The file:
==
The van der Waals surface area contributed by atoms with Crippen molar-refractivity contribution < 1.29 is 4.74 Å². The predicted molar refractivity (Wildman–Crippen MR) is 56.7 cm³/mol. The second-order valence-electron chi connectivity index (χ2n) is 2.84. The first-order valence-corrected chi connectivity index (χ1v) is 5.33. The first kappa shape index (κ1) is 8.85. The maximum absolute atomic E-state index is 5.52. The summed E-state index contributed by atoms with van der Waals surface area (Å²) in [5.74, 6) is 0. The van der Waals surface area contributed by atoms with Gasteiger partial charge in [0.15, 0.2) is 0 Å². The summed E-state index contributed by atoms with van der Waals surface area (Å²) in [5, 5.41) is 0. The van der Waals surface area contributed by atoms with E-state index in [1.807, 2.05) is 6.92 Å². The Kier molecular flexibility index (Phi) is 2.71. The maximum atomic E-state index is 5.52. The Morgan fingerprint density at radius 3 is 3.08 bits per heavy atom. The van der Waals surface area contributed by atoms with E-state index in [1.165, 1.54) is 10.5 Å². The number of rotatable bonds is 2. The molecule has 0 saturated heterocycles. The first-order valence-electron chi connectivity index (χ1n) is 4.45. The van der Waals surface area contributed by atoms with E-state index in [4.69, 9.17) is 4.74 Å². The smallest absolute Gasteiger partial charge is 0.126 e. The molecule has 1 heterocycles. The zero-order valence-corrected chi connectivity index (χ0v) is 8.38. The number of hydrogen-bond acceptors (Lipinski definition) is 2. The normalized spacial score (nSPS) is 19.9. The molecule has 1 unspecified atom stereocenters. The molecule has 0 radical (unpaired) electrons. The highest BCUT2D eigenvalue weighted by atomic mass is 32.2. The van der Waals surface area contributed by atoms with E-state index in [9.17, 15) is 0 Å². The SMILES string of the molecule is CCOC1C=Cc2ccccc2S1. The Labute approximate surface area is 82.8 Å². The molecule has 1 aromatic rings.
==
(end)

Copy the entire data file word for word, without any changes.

The van der Waals surface area contributed by atoms with Crippen molar-refractivity contribution < 1.29 is 4.74 Å². The predicted molar refractivity (Wildman–Crippen MR) is 56.7 cm³/mol. The second-order valence-electron chi connectivity index (χ2n) is 2.84. The first-order valence-corrected chi connectivity index (χ1v) is 5.33. The first kappa shape index (κ1) is 8.85. The maximum absolute atomic E-state index is 5.52. The summed E-state index contributed by atoms with van der Waals surface area (Å²) in [5.74, 6) is 0. The van der Waals surface area contributed by atoms with Gasteiger partial charge in [0.15, 0.2) is 0 Å². The summed E-state index contributed by atoms with van der Waals surface area (Å²) in [5, 5.41) is 0. The van der Waals surface area contributed by atoms with E-state index in [1.807, 2.05) is 6.92 Å². The Kier molecular flexibility index (Phi) is 2.71. The maximum atomic E-state index is 5.52. The Morgan fingerprint density at radius 3 is 3.08 bits per heavy atom. The van der Waals surface area contributed by atoms with E-state index in [1.165, 1.54) is 10.5 Å². The number of rotatable bonds is 2. The molecule has 0 saturated heterocycles. The first-order valence-electron chi connectivity index (χ1n) is 4.45. The van der Waals surface area contributed by atoms with E-state index in [4.69, 9.17) is 4.74 Å². The smallest absolute Gasteiger partial charge is 0.126 e. The molecule has 1 heterocycles. The zero-order valence-corrected chi connectivity index (χ0v) is 8.38. The number of hydrogen-bond acceptors (Lipinski definition) is 2. The normalized spacial score (nSPS) is 19.9. The molecule has 1 unspecified atom stereocenters. The molecule has 0 radical (unpaired) electrons. The highest BCUT2D eigenvalue weighted by atomic mass is 32.2. The van der Waals surface area contributed by atoms with E-state index in [9.17, 15) is 0 Å². The SMILES string of the molecule is CCOC1C=Cc2ccccc2S1. The Labute approximate surface area is 82.8 Å². The molecule has 1 aromatic rings.